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Arastradero Preserve

As our Airstream home on wheels has been grounded of late, Kelly and I have been focused on uncovering local attractions in and around our home base here in HMB.  More specifically, those destinations which welcome not only us, but our pooch Lilly as well.

A few weeks ago we stumbled across a location with good potential and have since been there twice.

Situated an easy 30-minute drive from our place, sits Enid Pearson Arastradero Preserve.  Located just outside the city of Palo Alto, the 622-acre preserve offers sweeping views of the south bay, and is also a great overlook to Stanford University’s impressive  campus.

Like many of the grassland foothills in this area of the peninsula, Arastradero Preserve offers any visitor – human or canine – numerous trails to explore.  Overall, the preserve is great option for us.  Sure, I wish it was closer to where we live, but visiting the preserve in the morning creates an easy excuse to venture into Palo Alto afterwards and visit great restaurants for lunch, before returning home.  A win-win…

And best of all, Lilly loves this place.  I’m sure we’ll be back again soon.

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Beautiful start to a hike

A few sections of tree overgrowth

A few sections of tree overgrowth

sweeping views of the valley

sweeping views of the valley

A selfie gone bad

A selfie gone bad

Banana slug on its way

Banana slug on its way

Arastradero Lake

Arastradero Lake

Big Tree & little tree

Big Tree & little tree

Wild flowers blooming

Wild flowers blooming

Orange

Orange

Lilly in the mix of purple and yellow

Heads down into something

Heads down into something

Frolicking in the grass, under the warmth of beautiful sunny skies

Frolicking in the grass, under the warmth of beautiful sunny skies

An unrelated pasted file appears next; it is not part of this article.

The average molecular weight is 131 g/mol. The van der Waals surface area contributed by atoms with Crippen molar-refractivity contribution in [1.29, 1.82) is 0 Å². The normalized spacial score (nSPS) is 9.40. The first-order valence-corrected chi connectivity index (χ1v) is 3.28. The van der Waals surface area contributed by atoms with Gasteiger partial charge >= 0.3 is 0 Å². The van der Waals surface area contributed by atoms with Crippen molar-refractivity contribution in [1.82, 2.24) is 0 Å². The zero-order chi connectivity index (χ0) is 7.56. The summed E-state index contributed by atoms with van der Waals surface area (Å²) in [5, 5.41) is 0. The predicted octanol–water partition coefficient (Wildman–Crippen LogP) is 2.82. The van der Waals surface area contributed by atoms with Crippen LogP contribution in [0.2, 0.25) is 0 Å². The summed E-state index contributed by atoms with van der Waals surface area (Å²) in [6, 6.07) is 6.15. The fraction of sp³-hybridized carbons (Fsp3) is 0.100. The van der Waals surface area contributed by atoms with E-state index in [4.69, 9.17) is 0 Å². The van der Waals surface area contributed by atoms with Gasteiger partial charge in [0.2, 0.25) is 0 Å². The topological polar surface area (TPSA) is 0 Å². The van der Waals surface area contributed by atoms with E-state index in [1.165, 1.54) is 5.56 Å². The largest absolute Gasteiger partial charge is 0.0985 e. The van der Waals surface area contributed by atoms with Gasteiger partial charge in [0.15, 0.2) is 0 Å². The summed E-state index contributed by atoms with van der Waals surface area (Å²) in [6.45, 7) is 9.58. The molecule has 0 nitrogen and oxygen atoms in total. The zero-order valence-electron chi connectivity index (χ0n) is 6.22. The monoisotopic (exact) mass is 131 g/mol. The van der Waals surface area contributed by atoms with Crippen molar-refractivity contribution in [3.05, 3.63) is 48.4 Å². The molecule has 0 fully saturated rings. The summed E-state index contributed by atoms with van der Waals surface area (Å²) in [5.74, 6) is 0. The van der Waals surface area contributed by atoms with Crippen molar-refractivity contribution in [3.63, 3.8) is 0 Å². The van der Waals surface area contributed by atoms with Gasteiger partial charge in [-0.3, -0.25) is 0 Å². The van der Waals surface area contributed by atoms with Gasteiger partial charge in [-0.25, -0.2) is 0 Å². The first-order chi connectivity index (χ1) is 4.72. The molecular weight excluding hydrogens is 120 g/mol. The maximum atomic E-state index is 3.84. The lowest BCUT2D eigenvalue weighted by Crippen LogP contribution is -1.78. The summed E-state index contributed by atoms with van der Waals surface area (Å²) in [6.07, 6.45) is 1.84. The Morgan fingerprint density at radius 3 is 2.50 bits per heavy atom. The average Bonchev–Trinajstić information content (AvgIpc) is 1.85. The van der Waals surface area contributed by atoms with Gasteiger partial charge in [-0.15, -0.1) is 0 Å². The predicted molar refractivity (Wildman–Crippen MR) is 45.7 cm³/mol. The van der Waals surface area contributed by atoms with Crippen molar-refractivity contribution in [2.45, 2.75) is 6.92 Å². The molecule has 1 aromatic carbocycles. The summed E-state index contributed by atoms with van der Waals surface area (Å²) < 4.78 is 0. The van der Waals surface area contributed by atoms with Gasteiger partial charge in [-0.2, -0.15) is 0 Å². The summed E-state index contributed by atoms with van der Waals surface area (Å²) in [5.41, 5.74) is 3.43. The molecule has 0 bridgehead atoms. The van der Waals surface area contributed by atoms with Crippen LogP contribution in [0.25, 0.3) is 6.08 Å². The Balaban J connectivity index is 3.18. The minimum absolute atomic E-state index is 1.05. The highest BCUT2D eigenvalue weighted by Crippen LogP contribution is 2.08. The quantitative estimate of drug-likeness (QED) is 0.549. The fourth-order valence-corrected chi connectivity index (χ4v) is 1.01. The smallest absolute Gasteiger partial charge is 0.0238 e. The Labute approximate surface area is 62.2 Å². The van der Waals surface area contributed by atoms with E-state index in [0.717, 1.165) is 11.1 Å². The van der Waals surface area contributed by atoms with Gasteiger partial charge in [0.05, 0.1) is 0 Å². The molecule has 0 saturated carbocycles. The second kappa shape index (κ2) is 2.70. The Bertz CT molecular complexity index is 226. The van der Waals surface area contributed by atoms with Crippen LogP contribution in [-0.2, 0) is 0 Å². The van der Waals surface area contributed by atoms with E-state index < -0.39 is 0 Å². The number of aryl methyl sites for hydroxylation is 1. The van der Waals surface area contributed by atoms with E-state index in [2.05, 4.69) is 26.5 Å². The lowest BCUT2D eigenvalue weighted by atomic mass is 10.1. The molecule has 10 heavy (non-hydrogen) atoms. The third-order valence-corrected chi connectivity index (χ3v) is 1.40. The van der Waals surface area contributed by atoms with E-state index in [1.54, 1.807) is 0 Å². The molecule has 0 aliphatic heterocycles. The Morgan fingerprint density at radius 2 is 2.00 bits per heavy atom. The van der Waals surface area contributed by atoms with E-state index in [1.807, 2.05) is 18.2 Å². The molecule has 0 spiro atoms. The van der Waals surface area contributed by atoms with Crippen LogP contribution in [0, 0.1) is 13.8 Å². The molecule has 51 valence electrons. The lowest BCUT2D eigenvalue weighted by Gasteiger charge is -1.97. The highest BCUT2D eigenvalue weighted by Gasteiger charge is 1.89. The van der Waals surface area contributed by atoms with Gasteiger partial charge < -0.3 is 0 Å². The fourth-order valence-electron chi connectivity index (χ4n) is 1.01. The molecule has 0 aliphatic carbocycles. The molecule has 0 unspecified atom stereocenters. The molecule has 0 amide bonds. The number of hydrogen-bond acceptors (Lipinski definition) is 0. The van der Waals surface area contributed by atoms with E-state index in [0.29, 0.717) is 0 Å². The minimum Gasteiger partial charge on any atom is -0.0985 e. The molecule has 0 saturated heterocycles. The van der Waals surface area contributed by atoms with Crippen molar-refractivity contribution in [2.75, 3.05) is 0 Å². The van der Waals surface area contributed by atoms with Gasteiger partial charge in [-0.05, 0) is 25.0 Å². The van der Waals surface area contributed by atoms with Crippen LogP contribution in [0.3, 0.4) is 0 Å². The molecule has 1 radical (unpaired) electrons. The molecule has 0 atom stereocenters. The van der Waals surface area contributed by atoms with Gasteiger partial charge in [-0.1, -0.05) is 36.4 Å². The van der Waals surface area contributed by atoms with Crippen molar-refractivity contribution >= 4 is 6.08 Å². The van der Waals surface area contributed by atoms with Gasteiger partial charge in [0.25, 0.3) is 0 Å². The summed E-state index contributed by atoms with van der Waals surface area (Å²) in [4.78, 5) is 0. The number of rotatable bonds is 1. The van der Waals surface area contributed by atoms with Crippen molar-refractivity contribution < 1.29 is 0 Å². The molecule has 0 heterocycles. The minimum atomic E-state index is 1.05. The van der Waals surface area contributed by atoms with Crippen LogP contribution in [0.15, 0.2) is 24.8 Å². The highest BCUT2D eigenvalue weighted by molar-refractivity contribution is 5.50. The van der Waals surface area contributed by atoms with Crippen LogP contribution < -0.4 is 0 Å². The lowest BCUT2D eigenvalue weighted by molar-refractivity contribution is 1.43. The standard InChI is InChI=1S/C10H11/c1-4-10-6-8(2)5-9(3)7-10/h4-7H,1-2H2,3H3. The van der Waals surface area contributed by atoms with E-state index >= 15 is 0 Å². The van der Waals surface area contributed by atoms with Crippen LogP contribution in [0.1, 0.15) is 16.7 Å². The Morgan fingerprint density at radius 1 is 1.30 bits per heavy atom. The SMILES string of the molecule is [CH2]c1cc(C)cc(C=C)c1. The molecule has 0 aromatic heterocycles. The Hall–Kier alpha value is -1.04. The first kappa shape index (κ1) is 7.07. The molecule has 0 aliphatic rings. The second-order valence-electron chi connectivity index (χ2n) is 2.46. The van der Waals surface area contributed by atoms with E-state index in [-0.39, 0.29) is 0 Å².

Not Quite As Planned

Generally I limit updates to this blog to those topics related our travels – the places we go and things we see while on the road.  Sadly, adherence to these rules has resulted in the deafening silence that is the 62 days since I last posted any content.

The winds of change can be a real pain in the ass … and for Kelly and me, the changes are wreaking havoc on our travels.  Twice this year we have prepped the trailer for travels, only to cancel each trip.  Mostly, work is the culprit, but three root canals between the two of us are not helping matters.  More, in what might be the most pathetic reflection of our travels so far this year, the single trip we’ve taken in 2014 was necessitated by legal requirement to visit a trailer-friendly DMV office about two hours from our home base in Half Moon Bay.

In a bitter twist of irony, the California DMV is to be credited for enabling the only quick weekend trip we’ve managed to squeeze in this year.  Although to be completely forthcoming, the DMV did collect $1,100 from us in the process.  I’m still not sure who got the better end of that deal.

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Mabel collecting clutter … wishing to be elsewhere

Realistically, there will no trip anytime soon – work is too hectic for both Kelly and me for the foreseeable future.   Mabel continues to sit idle, and like Kelly and me – wanting badly and waiting anxiously to be on the road exploring.  At the moment, we travel vicariously (and with jealousy) via a variety of travel blogs and Instagram feeds – all the while, grasping tightly onto plans for a mid-May rendezvous with our fellow Airstreaming pals Brian & Leigh in Oregon … a place that makes everything better.

In between now and then, things will continue to be chaotic.  Odds are good that my job will send me abroad to India and Germany for a period of  3-4 weeks while I also do my best to settle into a new role resulting from a recent promotion.  Keeping up the tempo herself, Kelly is also basking in the joys of a recent promotion and other work accolades, doing her best to juggle the work of two – possibly three people.

Like I said, things are hectic.

Despite all of this, I remain optimistic that things will be okay and Kelly and I will again find ourselves course-corrccted, and soon enough back onto our preferred path.

Yesterday, my boss and I were chatting about the importance of momentum in sports.  Specifically, how momentum can be an incredible force – something capable of propelling a team down 20 points … and seemingly left for dead at halftime, forward to victory.